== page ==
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Differences in the toxicity of six Gambierdiscus (Dinophyceae) species measured using an in vitro human erythrocyte lysis assay

Author(s): Holland, William C.; R. Wayne Litaker; Carmelo R. Tomas; Steven R. Kibler; Allen R. Place; Erik D. Davenport; Patricia A. Tester

NCCOS Center: CSCOR (http://coastalscience.noaa.gov/about/centers/cscor)

Name of Publisher: Elsevier Ltd.

Publication Type: Book

Journal Title: Toxicon

Date of Publication: 2013

Reference Information:

Extent of Work: pp. 15-33

Abstract: This study examined the toxicity of six Gambierdiscus species (Gambierdiscus belizeanus, Gambierdiscus caribaeus, Gambierdiscus carolinianus, Gambierdiscus carpenteri, Gambierdiscus ribotype 2 and Gambierdiscus ruetzleri) using a human erythrocyte lysis assay. In all, 56 isolates were tested. The results showed certain species were significantly more toxic than others. Depending on the species, hemolytic activity consistently increased by ~7-40% from log phase growth to late log - early stationary growth phase and then declined in mid-stationary growth phase. Increasing growth temperatures from 20 to 31 °C for clones of G. caribaeus showed only a slight increase in hemolytic activity between 20 and 27 °C. Hemolytic activity in the G. carolinianus isolates from different regions grown over the same 20-31 °C range remained constant. These data suggest that growth temperature is not a significant factor in modulating the inter-isolate and interspecific differences in hemolytic activity. The hemolytic activity of various isolates measured repeatedly over a 2 year period remained constant, consistent with the hemolytic compounds being constitutively produced and under strong genetic control. Depending on species, greater than 60-90% of the total hemolytic activity was initially associated with the cell membranes but diffused into solution over a 24 h assay incubation period at 4 °C. These findings suggest that hemolytic compounds produced by Gambierdiscus isolates were held in membrane bound vesicles as reported for brevetoxins produced by Karenia brevis. Gambierdiscus isolates obtained from other parts of the world exhibited hemolytic activities comparable to those found in the Caribbean and Gulf of Mexico confirming the range of toxicities is similar among Gambierdiscus species worldwide. Experiments using specific inhibitors of the MTX pathway and purified MTX, Gambierdiscus whole cell extracts, and hydrophilic cell extracts containing MTX, were consistent with MTX as the primary hemolytic compound produced by Gambierdiscus species. While the results from inhibition studies require validation by LC-MS analysis, the available data strongly suggest differences in hemolytic activity observed in this study reflect maitotoxicity.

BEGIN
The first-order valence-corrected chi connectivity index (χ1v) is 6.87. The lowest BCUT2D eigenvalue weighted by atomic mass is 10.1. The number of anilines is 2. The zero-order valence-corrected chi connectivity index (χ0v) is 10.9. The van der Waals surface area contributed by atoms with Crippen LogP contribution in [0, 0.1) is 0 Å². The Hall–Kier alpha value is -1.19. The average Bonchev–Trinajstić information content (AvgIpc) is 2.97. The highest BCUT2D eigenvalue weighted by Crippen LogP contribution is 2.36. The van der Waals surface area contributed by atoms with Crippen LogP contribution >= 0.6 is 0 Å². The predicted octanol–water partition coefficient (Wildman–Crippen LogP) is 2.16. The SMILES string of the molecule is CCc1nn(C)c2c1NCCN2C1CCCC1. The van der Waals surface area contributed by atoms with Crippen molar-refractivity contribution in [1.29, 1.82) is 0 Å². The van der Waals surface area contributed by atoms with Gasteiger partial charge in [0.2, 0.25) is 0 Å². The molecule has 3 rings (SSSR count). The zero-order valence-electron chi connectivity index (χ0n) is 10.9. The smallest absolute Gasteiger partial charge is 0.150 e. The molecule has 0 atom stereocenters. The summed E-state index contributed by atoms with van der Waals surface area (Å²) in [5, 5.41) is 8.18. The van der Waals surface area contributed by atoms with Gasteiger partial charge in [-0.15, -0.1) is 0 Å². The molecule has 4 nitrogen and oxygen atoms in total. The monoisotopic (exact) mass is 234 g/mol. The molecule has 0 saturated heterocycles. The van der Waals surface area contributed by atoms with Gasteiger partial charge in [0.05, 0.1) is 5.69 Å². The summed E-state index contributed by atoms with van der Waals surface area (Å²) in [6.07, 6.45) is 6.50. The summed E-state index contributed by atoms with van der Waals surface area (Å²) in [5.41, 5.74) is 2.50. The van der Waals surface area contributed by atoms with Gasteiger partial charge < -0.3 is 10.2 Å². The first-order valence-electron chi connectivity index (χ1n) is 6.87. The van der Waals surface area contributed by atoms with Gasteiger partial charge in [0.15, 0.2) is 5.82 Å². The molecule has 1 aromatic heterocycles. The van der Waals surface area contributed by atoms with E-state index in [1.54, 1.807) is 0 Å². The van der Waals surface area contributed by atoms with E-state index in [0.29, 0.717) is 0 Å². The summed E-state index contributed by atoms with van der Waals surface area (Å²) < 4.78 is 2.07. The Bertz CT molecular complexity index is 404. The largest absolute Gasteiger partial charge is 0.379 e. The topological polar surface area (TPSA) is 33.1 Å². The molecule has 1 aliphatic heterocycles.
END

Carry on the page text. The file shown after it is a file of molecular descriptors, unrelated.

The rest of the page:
Availability: Abstract available from the Toxicon journal website above or doi: 10.1016/j.toxicon.2012.12.016. Epub 2013 Jan 10.

Location URL: http://www.sciencedirect.com/science/article/pii/S0041010112008458